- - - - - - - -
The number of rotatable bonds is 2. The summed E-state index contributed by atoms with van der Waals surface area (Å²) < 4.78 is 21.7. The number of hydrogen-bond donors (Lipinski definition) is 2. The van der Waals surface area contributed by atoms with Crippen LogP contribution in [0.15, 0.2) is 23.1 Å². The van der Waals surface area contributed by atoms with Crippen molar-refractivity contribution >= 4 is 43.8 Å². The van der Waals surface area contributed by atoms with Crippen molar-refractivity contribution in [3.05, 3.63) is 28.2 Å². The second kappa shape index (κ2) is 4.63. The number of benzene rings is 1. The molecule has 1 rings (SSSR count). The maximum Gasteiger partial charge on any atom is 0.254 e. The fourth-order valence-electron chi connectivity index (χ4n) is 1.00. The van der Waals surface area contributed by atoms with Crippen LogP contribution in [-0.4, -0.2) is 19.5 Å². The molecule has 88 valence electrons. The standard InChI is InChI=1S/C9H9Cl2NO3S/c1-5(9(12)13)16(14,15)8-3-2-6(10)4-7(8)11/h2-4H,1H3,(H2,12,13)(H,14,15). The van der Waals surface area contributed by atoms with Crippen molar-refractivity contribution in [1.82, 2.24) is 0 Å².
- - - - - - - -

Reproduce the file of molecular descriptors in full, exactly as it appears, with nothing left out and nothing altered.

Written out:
The number of rotatable bonds is 2. The summed E-state index contributed by atoms with van der Waals surface area (Å²) < 4.78 is 21.7. The number of hydrogen-bond donors (Lipinski definition) is 2. The van der Waals surface area contributed by atoms with Crippen LogP contribution in [0.15, 0.2) is 23.1 Å². The van der Waals surface area contributed by atoms with Crippen molar-refractivity contribution >= 4 is 43.8 Å². The van der Waals surface area contributed by atoms with Crippen molar-refractivity contribution in [3.05, 3.63) is 28.2 Å². The second kappa shape index (κ2) is 4.63. The number of benzene rings is 1. The molecule has 1 rings (SSSR count). The maximum Gasteiger partial charge on any atom is 0.254 e. The fourth-order valence-electron chi connectivity index (χ4n) is 1.00. The van der Waals surface area contributed by atoms with Crippen LogP contribution in [-0.4, -0.2) is 19.5 Å². The molecule has 88 valence electrons. The standard InChI is InChI=1S/C9H9Cl2NO3S/c1-5(9(12)13)16(14,15)8-3-2-6(10)4-7(8)11/h2-4H,1H3,(H2,12,13)(H,14,15). The van der Waals surface area contributed by atoms with Crippen molar-refractivity contribution in [1.82, 2.24) is 0 Å².